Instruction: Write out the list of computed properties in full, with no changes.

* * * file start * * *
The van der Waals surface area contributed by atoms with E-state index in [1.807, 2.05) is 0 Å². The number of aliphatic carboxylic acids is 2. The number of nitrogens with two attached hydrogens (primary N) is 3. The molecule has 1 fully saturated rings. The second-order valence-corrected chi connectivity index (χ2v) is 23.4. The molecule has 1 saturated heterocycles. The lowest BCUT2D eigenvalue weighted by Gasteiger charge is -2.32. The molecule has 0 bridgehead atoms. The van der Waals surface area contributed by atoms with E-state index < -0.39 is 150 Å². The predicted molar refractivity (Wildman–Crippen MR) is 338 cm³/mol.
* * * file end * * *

The van der Waals surface area contributed by atoms with E-state index in [1.807, 2.05) is 0 Å². The number of aliphatic carboxylic acids is 2. The number of nitrogens with two attached hydrogens (primary N) is 3. The molecule has 1 fully saturated rings. The second-order valence-corrected chi connectivity index (χ2v) is 23.4. The molecule has 1 saturated heterocycles. The lowest BCUT2D eigenvalue weighted by Gasteiger charge is -2.32. The molecule has 0 bridgehead atoms. The van der Waals surface area contributed by atoms with E-state index < -0.39 is 150 Å². The predicted molar refractivity (Wildman–Crippen MR) is 338 cm³/mol.